In order to avoid the error, issue the show proc mem command and verify the process that uses more memory in the switch. In order to resolve the problem, either add more memory to the system or disable some features in order to free some of the existing memory.

If there is memory leak in the switch, reset the switch in order to release all the process in the memory. If the error message still appears even after you reboot, upgrade the software version of the switch.

Can not connect to a remote host, router, or another switch

Complete these steps:

Verify that the port LED status is green. If the link LED is solid orange, it has been disabled by the software. If it is blinking orange after supervisor bootup and module initialization, this is a hardware failure. If there is no link LED, check and swap the cables. Verify operation of the end device and NIC.

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What type of media is involved? Fiber? Gigabit Interface Converter (GBIC)? Gigabit Ethernet? 10/100 BaseTX? If this a physical layer issue, refer to the Physical Layer Troubleshooting section of Troubleshooting Switch Port Problems for more information.

Issue the show port command in order to verify that the status is connected, which means that the port is operational. If any other status is displayed, see the Port status shows not connected, faulty, disabled, inactive, or errdisable section for troubleshooting steps.

If the end device is a Cisco router or switch, and Cisco Discovery Protocol (CDP) is enabled, issue the show cdp neighbor detail command in order to identify the device, remote interface type, and remote IP address.

Note: A status of connected does not mean that the ports are free of errors. If there are errors on the ports, proceed to the Seeing errors on the ports section of this document.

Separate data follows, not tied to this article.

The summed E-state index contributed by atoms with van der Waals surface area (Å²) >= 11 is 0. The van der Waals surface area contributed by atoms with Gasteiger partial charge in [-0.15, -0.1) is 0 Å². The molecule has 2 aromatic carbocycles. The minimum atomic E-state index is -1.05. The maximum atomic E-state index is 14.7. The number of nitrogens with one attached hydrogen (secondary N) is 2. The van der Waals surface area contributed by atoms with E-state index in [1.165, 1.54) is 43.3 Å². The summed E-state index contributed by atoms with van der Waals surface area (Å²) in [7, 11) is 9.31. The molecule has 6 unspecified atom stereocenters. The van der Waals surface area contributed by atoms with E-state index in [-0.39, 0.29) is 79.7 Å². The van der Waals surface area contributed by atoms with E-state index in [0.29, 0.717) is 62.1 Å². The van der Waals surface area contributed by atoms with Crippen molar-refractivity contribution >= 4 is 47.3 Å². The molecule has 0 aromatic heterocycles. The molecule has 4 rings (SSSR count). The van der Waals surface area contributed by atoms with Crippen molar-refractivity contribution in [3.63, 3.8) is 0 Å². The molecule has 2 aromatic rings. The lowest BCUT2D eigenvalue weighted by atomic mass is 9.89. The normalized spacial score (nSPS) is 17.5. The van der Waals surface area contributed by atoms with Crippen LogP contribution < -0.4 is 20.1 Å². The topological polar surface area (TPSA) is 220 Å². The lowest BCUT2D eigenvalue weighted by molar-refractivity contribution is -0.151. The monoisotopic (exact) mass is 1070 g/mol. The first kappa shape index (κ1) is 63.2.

Swap the cables. Move the cable to a different port. Eliminate patch panels. Patch panels are a common source of connectivity failures, so attempt to connect directly to the end device. Verify the operation of the end device.

Issue the show module command in order to verify that the status is ok for that module and not disabled or faulty.

If the status is disabled, issue the set module enable command.

If the status is faulty, establish a console connection to capture bootup Power On Self Test (POST) diagnostics and any system error messages. Issue the reset command in order to reset the module. Issue the show test 0 command in order to determine if this module passed all of it’s diagnostic tests on bootup.

Remove the module and inspect for bent pins. Reseat the module, firmly press down the ejector levers, and tighten the captive installation screws. If the output of the show module command status is still faulty, try the module in another slot. Slot 2 accepts line cards or a supervisor engine. If necessary, power off/on the switch. If the status is still faulty, the module has failed.